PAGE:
As the United States went through the 2018 midterms elections on Nov. 6, officials and voters were once again voicing concerned about the security and reliability of the nation’s voting systems.
While midterm elections aren’t considered politically “sexy,” several important factors hinged on the votes cast in November, including control of the House of Representatives and potentially the Senate.
And just like in 2016, many eyes have turned to state election commissions and the potential for hacking and other forms of outside interference. Studies over the last several years have shown that not only are the voting systems in many states vulnerable to hacking from parties outside the United States, but that many had indeed been penetrated by those working on behalf of other nations. Whether actual vote interference took place has yet to be determined, but the fact that foreign actors were able to poke through the inner workings of electronic voting systems was unnerving.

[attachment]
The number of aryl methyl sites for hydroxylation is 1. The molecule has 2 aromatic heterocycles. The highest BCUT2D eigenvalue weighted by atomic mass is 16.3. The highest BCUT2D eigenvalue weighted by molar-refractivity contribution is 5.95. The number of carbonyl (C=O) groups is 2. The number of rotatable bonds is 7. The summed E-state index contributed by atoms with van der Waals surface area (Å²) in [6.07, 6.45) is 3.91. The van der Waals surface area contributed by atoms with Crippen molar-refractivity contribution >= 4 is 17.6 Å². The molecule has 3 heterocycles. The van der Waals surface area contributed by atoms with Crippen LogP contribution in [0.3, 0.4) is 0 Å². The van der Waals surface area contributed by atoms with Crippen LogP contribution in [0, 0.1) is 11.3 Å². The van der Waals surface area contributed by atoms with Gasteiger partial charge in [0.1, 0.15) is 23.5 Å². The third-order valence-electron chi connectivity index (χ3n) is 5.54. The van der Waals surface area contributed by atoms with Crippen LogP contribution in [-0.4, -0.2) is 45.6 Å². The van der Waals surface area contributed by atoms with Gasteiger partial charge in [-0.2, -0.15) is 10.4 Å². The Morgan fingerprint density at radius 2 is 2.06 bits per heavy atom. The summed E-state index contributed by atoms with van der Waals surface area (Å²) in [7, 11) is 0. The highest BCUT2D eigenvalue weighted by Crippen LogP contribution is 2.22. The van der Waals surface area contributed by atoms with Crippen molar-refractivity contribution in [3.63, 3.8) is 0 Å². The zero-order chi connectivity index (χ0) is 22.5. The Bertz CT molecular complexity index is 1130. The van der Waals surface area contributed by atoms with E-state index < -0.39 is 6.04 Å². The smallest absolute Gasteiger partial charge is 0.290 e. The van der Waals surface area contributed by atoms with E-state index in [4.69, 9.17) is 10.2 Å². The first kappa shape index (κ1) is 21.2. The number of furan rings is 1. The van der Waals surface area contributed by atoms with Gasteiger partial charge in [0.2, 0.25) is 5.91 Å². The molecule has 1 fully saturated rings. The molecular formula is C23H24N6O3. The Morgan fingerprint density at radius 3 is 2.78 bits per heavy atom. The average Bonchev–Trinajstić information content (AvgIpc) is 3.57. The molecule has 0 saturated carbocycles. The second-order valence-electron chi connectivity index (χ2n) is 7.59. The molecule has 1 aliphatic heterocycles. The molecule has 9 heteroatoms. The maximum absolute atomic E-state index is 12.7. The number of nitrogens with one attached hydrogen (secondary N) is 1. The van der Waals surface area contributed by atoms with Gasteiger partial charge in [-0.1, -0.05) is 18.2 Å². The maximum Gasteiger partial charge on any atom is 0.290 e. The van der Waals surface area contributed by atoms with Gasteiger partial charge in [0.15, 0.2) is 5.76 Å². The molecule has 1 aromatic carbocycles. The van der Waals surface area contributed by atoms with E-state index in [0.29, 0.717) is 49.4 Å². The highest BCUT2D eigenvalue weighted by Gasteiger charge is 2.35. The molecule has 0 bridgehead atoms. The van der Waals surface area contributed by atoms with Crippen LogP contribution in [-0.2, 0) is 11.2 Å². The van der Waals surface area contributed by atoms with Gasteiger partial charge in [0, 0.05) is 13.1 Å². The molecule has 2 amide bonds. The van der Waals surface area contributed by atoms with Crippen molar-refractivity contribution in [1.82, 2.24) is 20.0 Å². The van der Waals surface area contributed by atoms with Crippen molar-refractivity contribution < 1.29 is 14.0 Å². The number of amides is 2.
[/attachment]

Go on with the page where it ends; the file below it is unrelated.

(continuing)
Understandably, this led to some concern among municipalities who had been attempting to modernize their voting systems by upgrading to electronic vote taking and tabulation. “How, if the state election hardware is vulnerable, can a much smaller municipality be safe from hackers?” they wondered.
The truth is that the systems used in statewide elections versus what are used during a municipal board meeting are not identical. While statewide systems must be linked together online to provide vote information to a central hub, a municipal voting system can stand alone, making vulnerable Internet connections unnecessary.
In addition, using an electronic voting system such as TownVOTE creates a closed system where the internet is used only to upload tabulated results to a cloud server. Otherwise, all voting takes place in a closed-loop voting environment, with no potential intervention from the wider Internet environment.